Space travel: NASA can finally open containers with asteroid samples

Around four months after the “Osiris-Rex” probe dropped a debris sample from the asteroid Bennu onto Earth, scientists from the US space agency NASA have finally been able to open the container.

Space travel: NASA can finally open containers with asteroid samples

Around four months after the “Osiris-Rex” probe dropped a debris sample from the asteroid Bennu onto Earth, scientists from the US space agency NASA have finally been able to open the container. Two "stubborn locks" could finally be opened after weeks of attempts, NASA said, publishing a photo that provides a look at the opened capsule and its contents.

Previously, NASA had received a lot of ridicule on the Internet because it had managed to collect a sample from an asteroid and dropped it on Earth, but then failed to open it.

NASA said the contents of the container were small stones and dust, each up to one centimeter in circumference. Exactly how much it is in total is now being determined. The NASA scientists had previously collected around 70.3 grams of rubble samples that were in the capsule around the actual container. Initial examinations of this part of the sample had shown that it contained traces of water and carbon.

A milestone in space travel

It is the first sample of an asteroid successfully brought to Earth in the history of the US space agency - and the largest such sample ever taken. It was dropped in September by the NASA probe "Osiris-Rex" from an altitude of around 102,000 kilometers - and then landed in the desert of the US state of Utah, protected by a heat shield and slowed down by parachutes. From there it was then taken to NASA laboratories in the US state of Texas - where around 200 scientists are now working on the material using 60 different examination methods. A full catalog of the sample will be published this year, it said.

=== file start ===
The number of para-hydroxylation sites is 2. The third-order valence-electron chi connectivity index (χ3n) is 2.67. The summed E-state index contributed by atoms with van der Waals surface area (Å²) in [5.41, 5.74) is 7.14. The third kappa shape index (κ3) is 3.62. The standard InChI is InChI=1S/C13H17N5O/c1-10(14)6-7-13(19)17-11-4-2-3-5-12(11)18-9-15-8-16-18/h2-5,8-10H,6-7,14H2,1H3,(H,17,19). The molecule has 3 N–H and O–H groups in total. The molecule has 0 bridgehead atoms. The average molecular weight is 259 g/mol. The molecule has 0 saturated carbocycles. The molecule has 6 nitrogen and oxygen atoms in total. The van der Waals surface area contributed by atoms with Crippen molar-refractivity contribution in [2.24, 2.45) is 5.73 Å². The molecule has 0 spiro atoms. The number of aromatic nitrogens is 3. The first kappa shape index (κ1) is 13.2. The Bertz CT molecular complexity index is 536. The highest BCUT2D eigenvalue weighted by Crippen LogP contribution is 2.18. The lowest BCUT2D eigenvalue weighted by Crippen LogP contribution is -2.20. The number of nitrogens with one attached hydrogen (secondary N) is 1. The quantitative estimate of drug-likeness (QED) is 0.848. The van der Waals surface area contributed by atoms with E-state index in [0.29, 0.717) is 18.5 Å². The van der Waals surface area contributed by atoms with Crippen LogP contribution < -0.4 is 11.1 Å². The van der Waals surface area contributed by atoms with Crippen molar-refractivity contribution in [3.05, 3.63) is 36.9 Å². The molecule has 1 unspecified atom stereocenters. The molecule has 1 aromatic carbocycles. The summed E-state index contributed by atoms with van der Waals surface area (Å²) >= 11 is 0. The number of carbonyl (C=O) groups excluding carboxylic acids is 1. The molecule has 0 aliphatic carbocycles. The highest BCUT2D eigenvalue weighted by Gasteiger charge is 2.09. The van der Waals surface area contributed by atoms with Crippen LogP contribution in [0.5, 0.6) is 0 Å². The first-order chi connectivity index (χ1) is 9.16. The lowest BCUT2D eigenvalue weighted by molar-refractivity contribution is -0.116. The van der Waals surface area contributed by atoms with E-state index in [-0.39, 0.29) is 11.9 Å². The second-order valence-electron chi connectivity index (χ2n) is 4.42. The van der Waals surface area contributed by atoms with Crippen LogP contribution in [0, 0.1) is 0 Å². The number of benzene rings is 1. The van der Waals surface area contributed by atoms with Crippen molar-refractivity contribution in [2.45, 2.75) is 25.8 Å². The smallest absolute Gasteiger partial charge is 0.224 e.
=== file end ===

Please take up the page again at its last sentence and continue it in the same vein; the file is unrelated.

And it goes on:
The deep black asteroid Bennu, named after an ancient Egyptian deity, has a diameter of around 550 meters and could come quite close to Earth in a good 150 years. Even if the risk of impact is very low, NASA counts Bennu as one of the most dangerous asteroids currently known - and therefore wants to research it in detail. The scientists also hope that the “Osiris Rex” mission, which costs around a billion dollars, will provide insights into the formation of the solar system more than 4.5 billion years ago, because such asteroids are remnants of it.

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